Data Collection

Behavior programming requires a procedure for systematically recording and analyzing behavior data. Before beginning any behavior program, data should be collected on the person's target behaviors. Baseline data provides the behavior programmer and staff with a clear picture of the frequency of maladaptive behaviors. When possible, data should be collected throughout the entire day and evening - not just in structured settings.

Systematic collection and analysis of data is important in tracking the progress of a treatment plan. Collecting data on a consistent basis will provide:

1. Baseline information - provides staff with a clear picture of the frequency of behaviors prior to starting the program. This information will help dictate the design of the treatment plan.

2. Judging ongoing effectiveness - collecting and graphing behavior data is important in tracking the progress of the treatment plan. Modifications to the plan should be "data driven" and not based on anectdotal staff reports alone.

3. Feedback - data collection provides important information to family, staff and the client, as well as those responsible for the client's well being and/or funding.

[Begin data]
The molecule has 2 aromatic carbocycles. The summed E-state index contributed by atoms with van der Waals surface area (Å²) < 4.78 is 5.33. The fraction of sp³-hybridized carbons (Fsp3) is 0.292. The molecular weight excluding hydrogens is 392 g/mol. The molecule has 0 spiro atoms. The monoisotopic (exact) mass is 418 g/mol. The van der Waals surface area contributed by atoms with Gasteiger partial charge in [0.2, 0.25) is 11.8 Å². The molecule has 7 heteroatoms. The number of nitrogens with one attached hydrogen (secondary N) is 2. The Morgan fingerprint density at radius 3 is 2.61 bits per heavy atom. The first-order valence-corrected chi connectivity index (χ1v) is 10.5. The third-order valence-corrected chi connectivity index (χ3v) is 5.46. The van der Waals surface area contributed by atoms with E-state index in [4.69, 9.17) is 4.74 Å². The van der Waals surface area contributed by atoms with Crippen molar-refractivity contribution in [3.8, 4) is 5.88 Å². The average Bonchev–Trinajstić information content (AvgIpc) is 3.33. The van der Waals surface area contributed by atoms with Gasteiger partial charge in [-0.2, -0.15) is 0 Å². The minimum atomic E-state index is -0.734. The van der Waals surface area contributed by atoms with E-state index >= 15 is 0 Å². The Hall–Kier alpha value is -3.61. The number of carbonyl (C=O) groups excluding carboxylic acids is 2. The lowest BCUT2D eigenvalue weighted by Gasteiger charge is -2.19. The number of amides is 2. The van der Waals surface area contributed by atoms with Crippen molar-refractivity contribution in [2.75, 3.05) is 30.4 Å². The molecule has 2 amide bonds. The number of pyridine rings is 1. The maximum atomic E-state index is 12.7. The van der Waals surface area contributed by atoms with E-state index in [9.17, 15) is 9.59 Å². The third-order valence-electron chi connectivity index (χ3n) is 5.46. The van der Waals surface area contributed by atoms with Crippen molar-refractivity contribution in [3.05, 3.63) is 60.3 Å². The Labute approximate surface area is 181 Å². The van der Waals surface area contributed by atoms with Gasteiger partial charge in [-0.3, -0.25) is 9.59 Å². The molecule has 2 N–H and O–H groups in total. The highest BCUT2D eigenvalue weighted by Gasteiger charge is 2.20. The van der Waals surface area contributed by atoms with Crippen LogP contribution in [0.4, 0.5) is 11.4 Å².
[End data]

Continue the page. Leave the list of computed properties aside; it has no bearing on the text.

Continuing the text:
There are many methods for collecting data. The three most common and practical methods are event recording, interval recording and time-sample recording.

1. Event recording - the easiest recording system. The only requirement is to mark on a piece of paper each time a specific target behavior occurs. The drawback to event recording is that it can be difficult to judge when one occurrence of a behavior ends and another occurrence begins.

2. Interval recording - divides the observation period into equal time periods (e.g. 15 minute intervals) and requires the person recording to mark whether or not the behavior occurred during each interval. It does not matter how many times the behavior occurred, only that it occurred at least once. This eliminates the task of judging the beginning and ending of a behavioral episode and/or tallying high-frequency behaviors.

3. Time-Sample recording - similar to interval recording except that it does not require constant attention by the person recording. Behavior is only periodically sampled. Observation periods are divided into specific times at which time the person recording marks the occurrence or nonoccurrence of the behavior.

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